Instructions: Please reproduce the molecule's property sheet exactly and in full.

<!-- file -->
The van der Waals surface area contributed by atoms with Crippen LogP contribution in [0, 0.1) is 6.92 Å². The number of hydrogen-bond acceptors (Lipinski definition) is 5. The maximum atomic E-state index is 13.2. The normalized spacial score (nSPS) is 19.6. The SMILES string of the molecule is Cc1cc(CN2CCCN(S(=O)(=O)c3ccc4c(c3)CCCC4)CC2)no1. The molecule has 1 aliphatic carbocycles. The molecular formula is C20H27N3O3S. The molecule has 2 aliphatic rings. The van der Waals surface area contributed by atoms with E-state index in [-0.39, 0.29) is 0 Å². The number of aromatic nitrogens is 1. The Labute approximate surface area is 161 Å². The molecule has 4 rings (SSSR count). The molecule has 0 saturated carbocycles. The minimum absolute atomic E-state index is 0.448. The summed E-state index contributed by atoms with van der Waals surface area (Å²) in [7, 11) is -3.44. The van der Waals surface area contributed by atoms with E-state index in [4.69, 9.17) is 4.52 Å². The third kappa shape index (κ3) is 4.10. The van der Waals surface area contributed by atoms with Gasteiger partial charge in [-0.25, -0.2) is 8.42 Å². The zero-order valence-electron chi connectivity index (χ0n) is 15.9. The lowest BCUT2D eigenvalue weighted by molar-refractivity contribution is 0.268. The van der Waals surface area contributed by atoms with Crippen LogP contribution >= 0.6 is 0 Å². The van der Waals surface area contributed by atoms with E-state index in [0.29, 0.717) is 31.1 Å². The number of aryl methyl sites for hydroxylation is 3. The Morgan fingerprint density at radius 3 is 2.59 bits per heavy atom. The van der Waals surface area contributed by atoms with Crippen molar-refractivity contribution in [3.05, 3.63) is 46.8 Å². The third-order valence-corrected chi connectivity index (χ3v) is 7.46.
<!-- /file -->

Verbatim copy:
The van der Waals surface area contributed by atoms with Crippen LogP contribution in [0, 0.1) is 6.92 Å². The number of hydrogen-bond acceptors (Lipinski definition) is 5. The maximum atomic E-state index is 13.2. The normalized spacial score (nSPS) is 19.6. The SMILES string of the molecule is Cc1cc(CN2CCCN(S(=O)(=O)c3ccc4c(c3)CCCC4)CC2)no1. The molecule has 1 aliphatic carbocycles. The molecular formula is C20H27N3O3S. The molecule has 2 aliphatic rings. The van der Waals surface area contributed by atoms with E-state index in [-0.39, 0.29) is 0 Å². The number of aromatic nitrogens is 1. The Labute approximate surface area is 161 Å². The molecule has 4 rings (SSSR count). The molecule has 0 saturated carbocycles. The minimum absolute atomic E-state index is 0.448. The summed E-state index contributed by atoms with van der Waals surface area (Å²) in [7, 11) is -3.44. The van der Waals surface area contributed by atoms with E-state index in [4.69, 9.17) is 4.52 Å². The third kappa shape index (κ3) is 4.10. The van der Waals surface area contributed by atoms with Gasteiger partial charge in [-0.25, -0.2) is 8.42 Å². The zero-order valence-electron chi connectivity index (χ0n) is 15.9. The lowest BCUT2D eigenvalue weighted by molar-refractivity contribution is 0.268. The van der Waals surface area contributed by atoms with Crippen LogP contribution >= 0.6 is 0 Å². The van der Waals surface area contributed by atoms with E-state index in [0.29, 0.717) is 31.1 Å². The number of aryl methyl sites for hydroxylation is 3. The Morgan fingerprint density at radius 3 is 2.59 bits per heavy atom. The van der Waals surface area contributed by atoms with Crippen molar-refractivity contribution in [3.05, 3.63) is 46.8 Å². The third-order valence-corrected chi connectivity index (χ3v) is 7.46.